Emma Chamberlain never studied graphic design, but recently rebranded her coffee product line Chamberlain Coffee. Danny Duncan never went to fashion school, but landed a deal with clothing store Zumiez to sell his clothing merchandise. David Dobrik never majored in chemistry, but recently released a perfume line called David’s Perfume. These creators have figured it out; they have cut out all drudge work by paying others to do it for them. But of course, if you’re like me and still living with your parent’s outsourcing is not really an option. Therefore you either learn new skills or get left behind. Luckily in the future money and people won’t be necessary.
Money Ain’t a Thang
As Jay Z once famously said, “… to hell with the price ’cause the money ain’t a thang.” Whether or not he was predicting the future, these lyrics describe what it will be like for us creatives. Software powered by GAN’s will not only put graphic designers and video editors out of a job but also the middleman called “skill.” And before you leave some mean comments I do not mean graphic designers or video editors will no longer have work. I simply mean that we will become our own designers.
Generalized Adversarial Networks
At the beginning of this article, I mentioned something called General Adversarial Networks (GAN). A GAN is a class of machine learning where a set of neural networks work together to generate new data that is similar to the data that it was previously trained on. But, how a GAN works isn’t really important. What’s important is what it is capable of doing. Below I have included three examples of how this technology is being adopted and paving the way for creative fluency.
AutoDraw was an experiment created by Google’s Creative Lab. It takes your doodles and guesses what you are aiming to draw. You can try it out here for yourself.
GauGAN, named after post-Impressionist painter Paul Gauguin, is a tool developed by Nvidia that creates any landscape you can imagine from your digital sketch. Each brush represents a different element from the natural world like Flowers, Mountains, Grass, and Clouds. You, the artist can use these brushes to generate a photorealistic rendition of your idea.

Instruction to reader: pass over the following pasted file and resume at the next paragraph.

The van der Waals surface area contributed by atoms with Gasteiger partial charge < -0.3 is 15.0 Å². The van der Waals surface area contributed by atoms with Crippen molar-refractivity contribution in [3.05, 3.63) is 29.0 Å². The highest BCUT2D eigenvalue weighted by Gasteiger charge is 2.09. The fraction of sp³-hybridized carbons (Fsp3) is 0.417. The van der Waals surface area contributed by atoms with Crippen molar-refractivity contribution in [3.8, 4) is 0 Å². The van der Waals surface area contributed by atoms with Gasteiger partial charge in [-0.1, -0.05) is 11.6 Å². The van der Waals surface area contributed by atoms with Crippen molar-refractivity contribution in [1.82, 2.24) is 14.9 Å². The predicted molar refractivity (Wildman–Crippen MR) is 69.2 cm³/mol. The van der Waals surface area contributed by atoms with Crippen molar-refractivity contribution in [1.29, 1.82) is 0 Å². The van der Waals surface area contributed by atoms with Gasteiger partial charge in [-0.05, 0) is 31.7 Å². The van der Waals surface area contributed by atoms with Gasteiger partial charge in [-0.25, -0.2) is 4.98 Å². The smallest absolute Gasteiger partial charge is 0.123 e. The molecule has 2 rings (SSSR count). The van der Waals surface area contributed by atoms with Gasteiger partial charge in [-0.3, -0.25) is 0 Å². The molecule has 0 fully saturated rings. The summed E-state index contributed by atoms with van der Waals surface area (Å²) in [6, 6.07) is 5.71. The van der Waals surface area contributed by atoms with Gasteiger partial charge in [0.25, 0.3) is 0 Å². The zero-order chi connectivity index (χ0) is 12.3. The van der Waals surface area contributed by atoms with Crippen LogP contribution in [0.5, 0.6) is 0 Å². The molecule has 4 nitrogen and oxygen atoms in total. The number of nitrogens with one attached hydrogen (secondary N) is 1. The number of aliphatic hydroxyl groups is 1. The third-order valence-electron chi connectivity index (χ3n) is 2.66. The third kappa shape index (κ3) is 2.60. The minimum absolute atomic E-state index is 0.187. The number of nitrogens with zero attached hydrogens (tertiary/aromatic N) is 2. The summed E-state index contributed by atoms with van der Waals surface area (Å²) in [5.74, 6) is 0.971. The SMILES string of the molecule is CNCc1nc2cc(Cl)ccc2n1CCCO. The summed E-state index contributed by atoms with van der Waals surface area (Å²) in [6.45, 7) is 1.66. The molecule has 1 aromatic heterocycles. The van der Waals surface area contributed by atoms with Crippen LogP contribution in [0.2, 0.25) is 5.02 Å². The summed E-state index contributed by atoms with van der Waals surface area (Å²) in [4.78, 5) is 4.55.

Celsys Clip Studio
Clips Studio is software for digital drawing and painting of comics, general illustration, and 2D animation. They have an AI-powered auto-colorization tool that can automatically colour in black-and-white line drawings.
From software “tool” to “assistant”
These are just three examples demonstrating the potential behind this technology and its ability to translate the simplest expression of our imagination into a refined medium of communication. In the future software will no longer be a tool; it will be your creative assistant. Using neural networks like GAN’s, the software will learn how you personally think and create so that it can adapt to you.
Every time I edit my YouTube videos in Adobe Premiere Pro, I have to rewatch the footage (what feels like six hundred times) so that I can cut and splice the usable segments together, add text to emphasize the things I want the audience to retain, and add supporting media. Imagine I didn’t have to do all of this soul-sucking work and could just tell Adobe Premiere my topic of discussion and my desired video length. Then, because it now knows this information, hears the tone of my voice, reads my facial expressions and body movement it could have the ability to cut, splice, and add the supporting visuals for me.
Becoming our own designers
AutoDraw, Gaugan, and Clips Studio are just the beginning of creative assistants. In the future expect to see tools that allow a data scientist to communicate their user interface design to a designer or an anthropologist to visualize a data set. Once GAN’s become more frequently embedded in our creative software it will create a world where different disciplines can speak the same creative language. We will focus less time on effective communication and more on imagining the outcome of our creations. We are one step closer to becoming our own designers, and when we do you can expect Cadillacs to look a lot nicer and probably smell better too.
Thanks for reading my very first article! Let me know what you think. How might GAN’s impact your practice?
Check out my YouTube channel here for more futures thinking content!